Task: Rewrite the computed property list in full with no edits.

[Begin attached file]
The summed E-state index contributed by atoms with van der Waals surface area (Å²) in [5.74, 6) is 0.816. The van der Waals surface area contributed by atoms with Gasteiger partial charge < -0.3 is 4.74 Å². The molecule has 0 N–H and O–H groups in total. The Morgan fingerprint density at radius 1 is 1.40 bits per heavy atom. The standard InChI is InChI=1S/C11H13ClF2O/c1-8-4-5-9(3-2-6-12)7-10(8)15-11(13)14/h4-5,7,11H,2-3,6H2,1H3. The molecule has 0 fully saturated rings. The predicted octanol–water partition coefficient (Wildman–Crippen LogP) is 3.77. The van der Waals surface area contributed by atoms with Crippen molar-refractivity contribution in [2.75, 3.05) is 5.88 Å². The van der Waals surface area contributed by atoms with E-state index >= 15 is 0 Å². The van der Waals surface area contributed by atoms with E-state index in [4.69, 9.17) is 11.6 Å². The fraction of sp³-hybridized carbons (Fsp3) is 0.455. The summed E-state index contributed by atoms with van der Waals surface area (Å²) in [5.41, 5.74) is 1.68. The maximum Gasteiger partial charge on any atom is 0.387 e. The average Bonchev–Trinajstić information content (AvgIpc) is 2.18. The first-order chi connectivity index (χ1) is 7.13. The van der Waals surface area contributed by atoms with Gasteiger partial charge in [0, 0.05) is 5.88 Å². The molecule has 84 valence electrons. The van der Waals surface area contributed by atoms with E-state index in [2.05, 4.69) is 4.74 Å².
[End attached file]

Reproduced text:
The summed E-state index contributed by atoms with van der Waals surface area (Å²) in [5.74, 6) is 0.816. The van der Waals surface area contributed by atoms with Gasteiger partial charge < -0.3 is 4.74 Å². The molecule has 0 N–H and O–H groups in total. The Morgan fingerprint density at radius 1 is 1.40 bits per heavy atom. The standard InChI is InChI=1S/C11H13ClF2O/c1-8-4-5-9(3-2-6-12)7-10(8)15-11(13)14/h4-5,7,11H,2-3,6H2,1H3. The molecule has 0 fully saturated rings. The predicted octanol–water partition coefficient (Wildman–Crippen LogP) is 3.77. The van der Waals surface area contributed by atoms with Crippen molar-refractivity contribution in [2.75, 3.05) is 5.88 Å². The van der Waals surface area contributed by atoms with E-state index >= 15 is 0 Å². The van der Waals surface area contributed by atoms with E-state index in [4.69, 9.17) is 11.6 Å². The fraction of sp³-hybridized carbons (Fsp3) is 0.455. The summed E-state index contributed by atoms with van der Waals surface area (Å²) in [5.41, 5.74) is 1.68. The maximum Gasteiger partial charge on any atom is 0.387 e. The average Bonchev–Trinajstić information content (AvgIpc) is 2.18. The first-order chi connectivity index (χ1) is 7.13. The van der Waals surface area contributed by atoms with Gasteiger partial charge in [0, 0.05) is 5.88 Å². The molecule has 84 valence electrons. The van der Waals surface area contributed by atoms with E-state index in [2.05, 4.69) is 4.74 Å².